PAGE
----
Saturday, September 08, 2007

Are Cities Crowded Ghettoes?


Friends, have you ever stopped to consider how the world might be if cities had never developed, if the bulk of humans still lived in small, close knit rural villages or were itinerants who just followed their flocks?

Now, being a bright lot, I know you'll argue that cities have been around for a long time, Rome, for example, London as well but, other than for trade (which has brought us the wonders of global warming, etc) surely there is no rationale for cities at all. Cities of course attract all manner of organized crime, vice and degeneracy which may prove attractive for some.

You might argue that cities are necessary for jobs. But surely, if you grew all your own food and wove your own cloth and could barter with others for special needs like shoes you wouldn't need a job or alarm clocks, suits, bosses, tax returns and many levels of government, laws, police and courts, etc. I mean do humans really want to herd together in a polluted environment, to live cheek by jowl, to hear each other's marital upsets or lawnmowers or moments of passion or be kept awake by other people's early morning parties and barking dogs?

Are we herd animals like cattle or gnus? Do we really share genetic similarities with insects like bees and ants that happily congregate closely together but manage to work in unison. Or are humans in the main in a permanent state of conflict and stress when crushed together and surrounded by constant noise and caught up in traffic jams and feeling like tin sardines while traveling for hours in packed buses and trains?

Then on weekends jaded city people, caught in their cities because of traffic gridlock, swim at crowded beaches where the water is often contaminated with human waste or cigarette butts or catch fish which contain mercury or sit close-packed in stadiums and breath each other's air and body odors while small groups of stout players dressed in bright uniforms try to smash each other into oblivion.

Do humans really stop to question why they live their lives as they do or where they do? Or do most humans just follow the crowd, believe whatever they're told by those who profit from their unquestioning acquiescence?

What is our natural state? Where and how should humans live to be in harmony with themselves, their fellows and their environment?

Photo Image Link.

7 comments:

Mary Walsh said...

I don't know about the density of bodies in close proximity to each other because I avoid it like the plague.....Older folk will remember the Christmas crush before 24 hour shopping and the feeling was horrendous....

I believe people are moving to the cities because we've forgotten our roots...We don't know how to sustain ourselves anymore without the trappings of the supermarket....And even more importantly, we're too lazy to do the physical work to acquire it...I can't talk my husband into buying a tank for water, but come another year of drought in Australia, with crops failing and we'll see who is better off - the country or the city!....I've lived both!

Daniel said...

The trappings of the supermarket! Well put. Perhaps that has been our undoing, that and our laziness, Mary.

Where we really belong is unclear to me although the fact that I live on a property probably is indicative. Cheers!

Coffee Messiah said...

Ahhh, if only the ball didn't start rolling the opposite way during the Dust Bowl days, the beginning of the end of farming may not have happened.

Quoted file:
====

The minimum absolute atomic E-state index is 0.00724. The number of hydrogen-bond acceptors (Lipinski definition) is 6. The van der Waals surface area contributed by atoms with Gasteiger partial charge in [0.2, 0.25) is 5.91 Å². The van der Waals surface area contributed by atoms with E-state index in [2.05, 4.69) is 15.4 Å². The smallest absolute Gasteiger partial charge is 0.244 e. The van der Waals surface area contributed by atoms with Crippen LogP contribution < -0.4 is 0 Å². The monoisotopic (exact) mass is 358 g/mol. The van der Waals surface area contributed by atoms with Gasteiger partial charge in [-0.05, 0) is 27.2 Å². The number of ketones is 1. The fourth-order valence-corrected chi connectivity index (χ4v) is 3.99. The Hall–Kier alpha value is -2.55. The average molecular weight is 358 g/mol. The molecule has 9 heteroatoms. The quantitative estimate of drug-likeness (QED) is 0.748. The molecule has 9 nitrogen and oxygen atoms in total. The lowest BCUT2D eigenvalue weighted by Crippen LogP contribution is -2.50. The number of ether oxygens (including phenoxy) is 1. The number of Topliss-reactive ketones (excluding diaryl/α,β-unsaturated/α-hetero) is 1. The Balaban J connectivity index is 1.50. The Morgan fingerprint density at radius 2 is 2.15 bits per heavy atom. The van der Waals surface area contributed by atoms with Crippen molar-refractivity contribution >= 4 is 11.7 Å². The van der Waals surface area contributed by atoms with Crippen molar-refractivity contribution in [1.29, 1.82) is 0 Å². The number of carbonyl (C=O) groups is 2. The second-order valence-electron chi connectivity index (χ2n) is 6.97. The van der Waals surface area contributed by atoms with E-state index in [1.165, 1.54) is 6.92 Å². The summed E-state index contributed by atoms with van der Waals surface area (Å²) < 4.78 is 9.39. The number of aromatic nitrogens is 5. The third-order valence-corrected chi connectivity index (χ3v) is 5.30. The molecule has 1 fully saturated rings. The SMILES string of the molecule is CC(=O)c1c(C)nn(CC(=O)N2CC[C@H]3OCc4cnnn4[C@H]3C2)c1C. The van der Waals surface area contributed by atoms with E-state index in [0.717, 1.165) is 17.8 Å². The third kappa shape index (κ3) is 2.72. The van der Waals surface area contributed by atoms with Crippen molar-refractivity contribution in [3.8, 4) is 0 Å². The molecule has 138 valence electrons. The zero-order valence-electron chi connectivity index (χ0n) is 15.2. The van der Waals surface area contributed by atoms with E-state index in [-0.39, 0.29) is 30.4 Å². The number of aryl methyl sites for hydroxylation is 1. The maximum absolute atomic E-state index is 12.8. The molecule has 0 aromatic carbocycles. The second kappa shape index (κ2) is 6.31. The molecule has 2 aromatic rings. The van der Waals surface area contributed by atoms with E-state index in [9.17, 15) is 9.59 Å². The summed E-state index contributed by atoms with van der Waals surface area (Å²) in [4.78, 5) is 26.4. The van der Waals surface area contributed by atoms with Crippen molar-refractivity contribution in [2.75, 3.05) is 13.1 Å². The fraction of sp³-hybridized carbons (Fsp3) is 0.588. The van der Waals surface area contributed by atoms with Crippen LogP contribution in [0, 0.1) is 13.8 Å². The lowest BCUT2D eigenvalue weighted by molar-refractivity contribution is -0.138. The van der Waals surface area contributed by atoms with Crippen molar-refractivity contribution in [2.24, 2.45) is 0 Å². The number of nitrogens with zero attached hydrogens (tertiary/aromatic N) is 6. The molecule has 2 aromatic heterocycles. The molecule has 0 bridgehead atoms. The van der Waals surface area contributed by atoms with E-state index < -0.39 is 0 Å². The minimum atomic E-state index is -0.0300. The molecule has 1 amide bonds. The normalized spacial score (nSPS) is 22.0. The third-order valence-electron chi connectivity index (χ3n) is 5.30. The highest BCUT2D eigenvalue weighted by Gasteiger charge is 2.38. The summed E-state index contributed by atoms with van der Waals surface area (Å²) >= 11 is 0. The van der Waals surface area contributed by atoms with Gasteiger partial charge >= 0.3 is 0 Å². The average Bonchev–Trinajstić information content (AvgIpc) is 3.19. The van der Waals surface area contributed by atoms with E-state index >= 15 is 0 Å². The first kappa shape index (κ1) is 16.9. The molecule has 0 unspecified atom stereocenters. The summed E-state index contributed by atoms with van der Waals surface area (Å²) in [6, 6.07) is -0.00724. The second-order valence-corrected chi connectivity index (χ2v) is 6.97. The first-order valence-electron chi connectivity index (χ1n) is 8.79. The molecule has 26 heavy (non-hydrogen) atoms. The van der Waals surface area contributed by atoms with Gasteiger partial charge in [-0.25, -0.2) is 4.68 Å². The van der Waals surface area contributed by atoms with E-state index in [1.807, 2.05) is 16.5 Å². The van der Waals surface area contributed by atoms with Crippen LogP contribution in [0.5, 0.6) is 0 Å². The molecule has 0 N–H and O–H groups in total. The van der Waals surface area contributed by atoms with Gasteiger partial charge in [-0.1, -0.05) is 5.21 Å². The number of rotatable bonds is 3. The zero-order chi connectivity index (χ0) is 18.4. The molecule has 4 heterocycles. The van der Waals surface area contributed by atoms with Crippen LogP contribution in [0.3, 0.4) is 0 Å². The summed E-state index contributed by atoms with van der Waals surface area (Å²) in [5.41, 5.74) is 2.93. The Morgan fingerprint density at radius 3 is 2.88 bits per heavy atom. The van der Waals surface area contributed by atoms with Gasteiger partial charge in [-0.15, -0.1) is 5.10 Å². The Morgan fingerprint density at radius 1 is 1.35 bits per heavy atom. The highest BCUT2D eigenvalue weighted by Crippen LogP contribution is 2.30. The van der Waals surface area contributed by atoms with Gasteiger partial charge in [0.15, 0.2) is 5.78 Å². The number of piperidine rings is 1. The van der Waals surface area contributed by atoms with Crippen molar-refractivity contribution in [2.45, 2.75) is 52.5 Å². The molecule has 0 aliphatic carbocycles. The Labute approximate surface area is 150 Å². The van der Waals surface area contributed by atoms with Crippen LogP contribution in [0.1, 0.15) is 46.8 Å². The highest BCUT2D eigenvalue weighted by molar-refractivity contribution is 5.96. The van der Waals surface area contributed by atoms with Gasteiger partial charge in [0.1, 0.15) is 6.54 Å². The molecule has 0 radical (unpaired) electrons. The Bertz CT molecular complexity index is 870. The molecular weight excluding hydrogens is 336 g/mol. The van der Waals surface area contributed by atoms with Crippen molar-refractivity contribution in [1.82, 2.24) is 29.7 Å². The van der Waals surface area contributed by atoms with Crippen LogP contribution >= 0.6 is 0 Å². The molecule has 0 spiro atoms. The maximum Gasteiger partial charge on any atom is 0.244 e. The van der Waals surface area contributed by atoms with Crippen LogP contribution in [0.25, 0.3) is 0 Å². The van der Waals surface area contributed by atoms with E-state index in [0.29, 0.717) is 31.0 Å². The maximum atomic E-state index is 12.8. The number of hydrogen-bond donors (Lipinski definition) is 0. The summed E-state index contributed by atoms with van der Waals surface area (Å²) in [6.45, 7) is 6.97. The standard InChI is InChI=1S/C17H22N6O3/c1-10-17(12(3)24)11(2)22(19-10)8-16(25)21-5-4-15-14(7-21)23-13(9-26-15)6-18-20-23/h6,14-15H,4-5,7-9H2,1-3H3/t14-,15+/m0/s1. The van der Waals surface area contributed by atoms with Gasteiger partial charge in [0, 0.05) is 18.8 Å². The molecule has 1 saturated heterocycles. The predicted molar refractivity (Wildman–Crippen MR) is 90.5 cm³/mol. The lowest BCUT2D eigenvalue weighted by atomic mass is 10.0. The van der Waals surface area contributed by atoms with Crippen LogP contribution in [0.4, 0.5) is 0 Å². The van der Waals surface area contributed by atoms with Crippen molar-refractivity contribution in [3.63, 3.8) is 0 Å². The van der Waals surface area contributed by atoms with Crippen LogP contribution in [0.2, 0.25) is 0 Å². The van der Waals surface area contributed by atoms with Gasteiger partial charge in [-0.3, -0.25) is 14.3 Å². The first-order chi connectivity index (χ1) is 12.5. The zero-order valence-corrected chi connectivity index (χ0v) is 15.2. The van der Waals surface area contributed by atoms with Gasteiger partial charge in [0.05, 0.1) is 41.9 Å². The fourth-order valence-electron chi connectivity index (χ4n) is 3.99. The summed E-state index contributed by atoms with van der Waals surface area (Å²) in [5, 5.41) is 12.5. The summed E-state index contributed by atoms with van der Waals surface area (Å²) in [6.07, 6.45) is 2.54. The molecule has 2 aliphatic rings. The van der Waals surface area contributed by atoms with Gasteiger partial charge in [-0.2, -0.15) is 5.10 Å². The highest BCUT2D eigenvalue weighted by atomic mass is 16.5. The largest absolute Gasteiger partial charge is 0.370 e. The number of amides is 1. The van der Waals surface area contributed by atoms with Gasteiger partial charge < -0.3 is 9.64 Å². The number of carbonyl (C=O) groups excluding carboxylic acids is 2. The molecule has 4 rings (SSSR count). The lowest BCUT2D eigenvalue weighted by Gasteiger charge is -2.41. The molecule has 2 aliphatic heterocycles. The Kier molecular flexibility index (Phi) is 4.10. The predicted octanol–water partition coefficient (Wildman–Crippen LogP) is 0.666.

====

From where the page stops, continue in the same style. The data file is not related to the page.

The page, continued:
Alas, it has, and, living in a farm community, where now, thanks to the ethanol craze that isn't, farmers have ceased some of their other farming to plant corn, hoping to cash in on the ethanol craze. Being the 1st yr and all, it's been a dry spell and lots of bad looking fields out here.
To make a long story short, there are people who grow what they can on their properties here and there, but not like days of old.
And if you want real food, you need to drive to a town that brings it in, otherwise you almost feel like you're living in East Berlin during the days of the Wall, with what you're forced to accept as food stuph.

Howdy! ; )

Lucyp said...

I have always lived in one city or another and i hate the crowds but i love the way everything is local.
A city with the same amenities but just less people would be a good compromise.

Daniel said...

Sounds as though drought is affecting more places than Australia, Coffee.

I agree Lucy that cities have more amenities especially health care. And, of course, as a young person, the bright lights of the city were always exciting. My how one changes!

I guess I'd envisage a series of medium-sized country town surrounded by farmland that produced crops, grapes and stock, perhaps even some communal land where those who lived in the town could also grow some crops, get their hands deep in the soil.

Let's face it, the world cannot continue to live as it's doing. There has to be a radical change. The industrial/military/capitalist juggernaut must be stopped in its tracks and we humans have to learn to live sustained.

Cheers.

Nancy said...

I have always loved city life. But I appreciate the country too. It's the suburbs that I cannot stand.
American cities have sprawled out and devolved into a series of strip malls linked by freeways. I prefer midsize cities with outlying farms and greenbelts to the mega-metastazations that many cities have turned into. A city is a place, not a road.

Historically the human species has lived in groups. We are not solitary animals.

Daniel said...

There is a huge difference between living in small groups and living in cities like London and Sydney and New York and Beijing where...is nightmare too strong a word?

ShareThis